Starts the evacuation of civilians from the Ukrainian steel plant

ZAPORIZHZHIA (UA) -- Civilians trapped at a Mariupol steel plant began to evacuate over the weekend.

Starts the evacuation of civilians from the Ukrainian steel plant

ZAPORIZHZHIA (UA) -- Civilians trapped at a Mariupol steel plant began to evacuate over the weekend. People who were staying elsewhere in the city would be allowed to leave on Monday, officials stated.

The video was posted online by the Ukrainian forces on Sunday and showed elderly mothers and small children scaling a tall pile of rubble from the Azovstal steel plant's sprawling Azovstal Steel Plant. They then boarded a bus.

According to Volodymyr Zelenskyy, more than 100 civilians are expected to arrive in Zaporizhzhia, Ukraine's president.

Zelenskyy stated in a recorded address, published on Telegram's messaging channel, that "Today, for all the days war", the vitally needed (humanitarian), corridor had started working.

There were concerns about the safety and well-being of the evacuees. There were concerns about the safety of evacuees. In the past, people fleeing Russian-occupied territories described being shot at and Ukrainian officials repeatedly claimed that Russian forces had shelled agreed-upon evacuation routes.

Ukrainian defense of the steel plant called on groups such as the U.N. or the Red Cross to ensure safety for those being evacuated. Sviatoslav Palmar, the deputy commander of Azov Regiment, stated to The Associated Press that there should be assurances from "a third party" -- politicians, world leaders -- that they will work with Russians to get us out of here.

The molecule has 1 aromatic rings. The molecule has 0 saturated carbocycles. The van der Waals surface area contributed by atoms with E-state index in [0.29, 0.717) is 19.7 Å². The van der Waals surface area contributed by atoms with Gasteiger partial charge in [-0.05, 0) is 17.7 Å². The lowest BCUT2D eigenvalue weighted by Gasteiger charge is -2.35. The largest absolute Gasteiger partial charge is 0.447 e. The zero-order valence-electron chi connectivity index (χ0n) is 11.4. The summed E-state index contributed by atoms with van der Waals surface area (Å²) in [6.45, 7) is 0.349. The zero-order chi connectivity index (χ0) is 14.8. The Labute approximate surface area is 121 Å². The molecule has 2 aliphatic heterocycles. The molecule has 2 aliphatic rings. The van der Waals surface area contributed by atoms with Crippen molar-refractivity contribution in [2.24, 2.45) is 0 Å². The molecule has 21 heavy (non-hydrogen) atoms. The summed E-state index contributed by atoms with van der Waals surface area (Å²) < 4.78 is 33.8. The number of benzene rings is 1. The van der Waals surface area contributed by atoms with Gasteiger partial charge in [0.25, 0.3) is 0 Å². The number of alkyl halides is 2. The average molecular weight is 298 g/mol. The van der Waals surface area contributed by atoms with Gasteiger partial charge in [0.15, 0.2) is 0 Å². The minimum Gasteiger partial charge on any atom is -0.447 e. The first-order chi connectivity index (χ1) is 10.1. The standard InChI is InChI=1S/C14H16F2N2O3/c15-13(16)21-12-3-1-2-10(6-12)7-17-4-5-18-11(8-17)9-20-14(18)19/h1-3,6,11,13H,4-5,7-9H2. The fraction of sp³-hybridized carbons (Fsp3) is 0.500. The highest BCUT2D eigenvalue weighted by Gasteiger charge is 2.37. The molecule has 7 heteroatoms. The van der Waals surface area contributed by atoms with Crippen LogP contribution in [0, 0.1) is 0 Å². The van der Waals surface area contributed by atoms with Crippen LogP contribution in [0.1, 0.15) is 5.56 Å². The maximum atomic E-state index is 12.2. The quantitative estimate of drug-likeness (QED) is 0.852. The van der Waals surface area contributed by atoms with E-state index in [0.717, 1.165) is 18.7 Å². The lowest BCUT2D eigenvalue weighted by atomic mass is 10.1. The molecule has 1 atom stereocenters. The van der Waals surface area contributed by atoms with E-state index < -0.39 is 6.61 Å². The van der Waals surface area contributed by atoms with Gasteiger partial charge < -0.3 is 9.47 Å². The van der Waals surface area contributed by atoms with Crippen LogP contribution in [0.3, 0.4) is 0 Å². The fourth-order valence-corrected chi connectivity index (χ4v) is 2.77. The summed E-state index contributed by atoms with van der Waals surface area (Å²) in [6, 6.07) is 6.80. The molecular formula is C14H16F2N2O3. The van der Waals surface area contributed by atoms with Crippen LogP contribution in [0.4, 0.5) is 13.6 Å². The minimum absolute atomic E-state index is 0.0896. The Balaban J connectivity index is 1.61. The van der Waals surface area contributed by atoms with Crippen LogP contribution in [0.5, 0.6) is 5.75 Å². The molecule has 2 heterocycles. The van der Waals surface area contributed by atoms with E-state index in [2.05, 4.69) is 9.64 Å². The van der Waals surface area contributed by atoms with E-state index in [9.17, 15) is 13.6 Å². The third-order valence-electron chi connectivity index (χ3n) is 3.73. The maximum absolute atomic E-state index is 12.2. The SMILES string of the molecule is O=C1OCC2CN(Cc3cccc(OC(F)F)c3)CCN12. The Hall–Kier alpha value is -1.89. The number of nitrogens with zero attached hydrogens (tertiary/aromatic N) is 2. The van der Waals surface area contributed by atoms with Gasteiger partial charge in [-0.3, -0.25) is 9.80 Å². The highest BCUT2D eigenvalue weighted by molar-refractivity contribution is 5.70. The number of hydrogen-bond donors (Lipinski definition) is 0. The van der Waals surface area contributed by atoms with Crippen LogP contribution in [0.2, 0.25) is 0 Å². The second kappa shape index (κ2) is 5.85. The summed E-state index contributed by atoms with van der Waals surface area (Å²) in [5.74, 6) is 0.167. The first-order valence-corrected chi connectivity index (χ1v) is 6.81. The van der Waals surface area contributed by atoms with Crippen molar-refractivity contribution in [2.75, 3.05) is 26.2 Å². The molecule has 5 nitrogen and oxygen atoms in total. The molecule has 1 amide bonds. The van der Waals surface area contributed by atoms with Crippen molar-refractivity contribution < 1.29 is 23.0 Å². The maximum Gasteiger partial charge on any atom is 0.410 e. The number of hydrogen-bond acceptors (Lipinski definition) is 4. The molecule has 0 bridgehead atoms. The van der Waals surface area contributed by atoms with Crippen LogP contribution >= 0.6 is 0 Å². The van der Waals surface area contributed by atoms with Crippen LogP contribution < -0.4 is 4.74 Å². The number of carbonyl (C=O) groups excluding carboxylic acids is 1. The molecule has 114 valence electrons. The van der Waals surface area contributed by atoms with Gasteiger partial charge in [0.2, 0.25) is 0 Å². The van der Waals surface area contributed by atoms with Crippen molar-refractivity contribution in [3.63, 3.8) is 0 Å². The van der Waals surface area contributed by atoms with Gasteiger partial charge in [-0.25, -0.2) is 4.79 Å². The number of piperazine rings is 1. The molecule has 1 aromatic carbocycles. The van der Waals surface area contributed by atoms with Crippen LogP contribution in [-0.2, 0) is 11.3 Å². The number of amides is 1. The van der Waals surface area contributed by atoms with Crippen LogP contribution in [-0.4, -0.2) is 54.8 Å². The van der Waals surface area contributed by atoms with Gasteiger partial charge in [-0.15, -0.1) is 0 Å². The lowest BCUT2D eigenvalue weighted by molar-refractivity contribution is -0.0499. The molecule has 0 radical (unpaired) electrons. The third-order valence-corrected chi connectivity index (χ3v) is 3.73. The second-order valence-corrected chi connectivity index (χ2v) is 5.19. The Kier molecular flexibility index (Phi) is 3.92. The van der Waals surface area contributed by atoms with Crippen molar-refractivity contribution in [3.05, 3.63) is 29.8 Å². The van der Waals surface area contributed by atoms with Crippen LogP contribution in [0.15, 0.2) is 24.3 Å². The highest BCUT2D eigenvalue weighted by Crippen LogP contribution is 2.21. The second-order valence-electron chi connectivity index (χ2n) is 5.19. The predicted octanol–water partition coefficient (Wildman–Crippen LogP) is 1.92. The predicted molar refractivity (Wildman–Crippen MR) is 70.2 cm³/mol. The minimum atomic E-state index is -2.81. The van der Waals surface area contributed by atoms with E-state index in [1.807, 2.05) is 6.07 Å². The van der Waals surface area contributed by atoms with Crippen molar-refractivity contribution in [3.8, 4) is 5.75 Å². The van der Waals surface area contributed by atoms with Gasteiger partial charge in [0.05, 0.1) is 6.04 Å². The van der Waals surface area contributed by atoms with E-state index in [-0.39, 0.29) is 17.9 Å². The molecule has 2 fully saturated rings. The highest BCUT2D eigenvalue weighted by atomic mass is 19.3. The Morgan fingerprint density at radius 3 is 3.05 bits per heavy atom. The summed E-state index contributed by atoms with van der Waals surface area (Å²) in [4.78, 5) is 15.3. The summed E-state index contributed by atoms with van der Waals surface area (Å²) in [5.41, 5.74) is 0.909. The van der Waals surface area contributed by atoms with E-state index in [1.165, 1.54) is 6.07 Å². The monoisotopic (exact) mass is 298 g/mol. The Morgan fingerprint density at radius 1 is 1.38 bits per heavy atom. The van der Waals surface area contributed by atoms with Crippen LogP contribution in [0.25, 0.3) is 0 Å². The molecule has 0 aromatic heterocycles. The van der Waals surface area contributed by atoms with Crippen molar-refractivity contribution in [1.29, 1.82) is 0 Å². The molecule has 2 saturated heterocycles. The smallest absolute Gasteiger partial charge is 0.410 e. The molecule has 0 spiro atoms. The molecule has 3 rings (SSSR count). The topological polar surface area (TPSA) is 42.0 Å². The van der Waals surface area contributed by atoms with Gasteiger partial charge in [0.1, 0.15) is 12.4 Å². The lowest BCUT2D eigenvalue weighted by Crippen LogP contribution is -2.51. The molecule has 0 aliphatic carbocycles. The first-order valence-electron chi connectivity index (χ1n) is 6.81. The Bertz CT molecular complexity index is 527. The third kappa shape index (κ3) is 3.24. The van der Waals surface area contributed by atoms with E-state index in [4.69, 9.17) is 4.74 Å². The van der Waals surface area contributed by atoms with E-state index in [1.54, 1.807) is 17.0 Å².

Another defender of the plant said that Russian forces began shelling the plant on Sunday after a group of civilians had been evacuated.

Commander of the 12th Operational Brigade of Ukraine’s National Guard Denys Shlega stated in a televised interview that hundreds of civilians are still trapped along with nearly 500 wounded soldiers, and "numerous" bodies.

Shlega stated that "plenty of small children are still in bunkers beneath the plant",

Mariupol could still have 100,000 inhabitants, with an estimated 2,000 Ukrainian fighters living beneath the sprawling Soviet-era steel plant. This is the only area of the city that was not occupied in the Russian occupation.

Mariupol, a port on the Sea of Azov has suffered some of the most severe suffering. In the first weeks of war, a Russian airstrike struck a maternity hospital. Hundreds of people were also killed in the bombing of a theatre.

Because of its strategic location close to the Crimea Peninsula, Russia took it from Ukraine in 2014. This makes it a major target.

On Sunday, Palamar, the commander of Ukraine, said to the AP that it was difficult even for some of the injured in the steel plant.

"There's rubble. We don't have any special equipment. He said that soldiers have difficulty lifting slabs of tons weighing over 100 kg with their arms. U.N. Saviano Abreu, a humanitarian spokesperson, said that civilians who arrive in Zaporizhzhia (about 140 miles (230 km) northwest of Mariupol), would be provided immediate humanitarian assistance, including psychological services. In preparation for the U.N. convoy, a Doctors Without Borders team visited Zaporizhzhia's reception center for people who have been displaced.

Palamar called for civilians and wounded fighters to be evacuated from Ukraine.